When parents hurt their children

Posted by Samantha on September 18, 2013 in Courage, Guilt, Safety, Thought for the day, Violence |
Let's not keep pretending the way we're living isn't hurting them

Let’s not keep pretending the way we’re living isn’t hurting them

Daniel Pelka was murdered by his mother and her partner because adults were scared of wrongly accusing his mother of abuse.

Now that he’s dead people are shocked the abuse could get so bad without detection.


But it’s not so hard to understand really.  These days we are not allowed to say (out loud!) that there is any such thing as a bad parent, lest we be accused of heaping blame on already guilty parents.

But the uncomfortable truth is that there are very many abusive parents out there.

Even more uncomfortably, there are very many parents who are hurting their children dreadfully through practices we deem “normal” – for example, relationship and marital disharmony, infidelity, separation and divorce, remarriage, long working hours, devotion to hobbies, frequent socialising.  I could go on.

Children are not depressed and eating disordered and abusing drugs and alcohol and out of control and failing in school for no reason.  Children these days have very many reasons to be furious at adults.

That’s no different than before though.  What’s different today is that we have muddled upon a way of empowering and yet abandoning children which is giving rise to increasing numbers of children expressing their pain and suffering in increasingly diverse ways.

There is no silver bullet for the malaise we see in the lives of so many children today.  But I was taught that all successful cure begins with accurate diagnosis.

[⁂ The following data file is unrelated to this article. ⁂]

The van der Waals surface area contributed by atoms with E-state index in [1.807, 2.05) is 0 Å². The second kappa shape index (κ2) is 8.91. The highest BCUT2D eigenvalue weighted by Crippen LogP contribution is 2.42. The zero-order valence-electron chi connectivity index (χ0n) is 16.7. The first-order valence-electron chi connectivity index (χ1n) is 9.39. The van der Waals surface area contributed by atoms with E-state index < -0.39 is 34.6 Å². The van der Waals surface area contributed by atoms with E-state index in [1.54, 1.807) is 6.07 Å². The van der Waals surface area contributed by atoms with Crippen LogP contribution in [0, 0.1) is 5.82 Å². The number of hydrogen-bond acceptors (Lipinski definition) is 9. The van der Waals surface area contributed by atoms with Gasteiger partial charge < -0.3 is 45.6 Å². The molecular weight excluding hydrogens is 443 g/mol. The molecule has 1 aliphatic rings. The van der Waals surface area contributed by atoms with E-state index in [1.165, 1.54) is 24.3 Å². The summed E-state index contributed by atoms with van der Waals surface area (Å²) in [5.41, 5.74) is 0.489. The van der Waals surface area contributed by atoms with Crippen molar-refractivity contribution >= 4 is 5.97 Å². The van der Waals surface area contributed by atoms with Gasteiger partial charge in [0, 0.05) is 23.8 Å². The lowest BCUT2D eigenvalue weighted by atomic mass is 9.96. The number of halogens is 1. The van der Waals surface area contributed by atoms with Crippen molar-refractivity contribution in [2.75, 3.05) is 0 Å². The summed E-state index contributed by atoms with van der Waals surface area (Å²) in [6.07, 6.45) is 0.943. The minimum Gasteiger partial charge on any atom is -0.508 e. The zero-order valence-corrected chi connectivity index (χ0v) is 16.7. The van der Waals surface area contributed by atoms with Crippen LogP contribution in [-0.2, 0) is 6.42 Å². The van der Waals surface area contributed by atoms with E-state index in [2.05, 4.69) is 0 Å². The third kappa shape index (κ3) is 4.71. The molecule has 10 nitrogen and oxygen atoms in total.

It might feel good to tell ourselves that we are doing great as parents – like the baby food and nappy ads tell us.  But the data is telling a different story.

Our children are struggling because we are failing them.  And we are failing them because we are frightened of facing up to our own imperfections as parents and taking it on the chin like adults.  We prefer to bleat that it makes us feel guilty to hear such things.

We must seize that guilt and examine it.  Then we can reject it if it is false guilt (e.g. feeling guilty about having to work or give our children rules and boundaries for their behaviour).

Or we can learn from it and change if the guilt is well founded.  This is the whole point of guilt and human conscience.  It is a mechanism to guide our behaviour.  We must remember how to use our guilt functionally.  Not merely run away from it.

When we face our own parental guilt and resolve it, it will be less difficult for all of us to tell the difference between an abusive parent and a “could do better” one.  And fewer children like Daniel Pelka will die.




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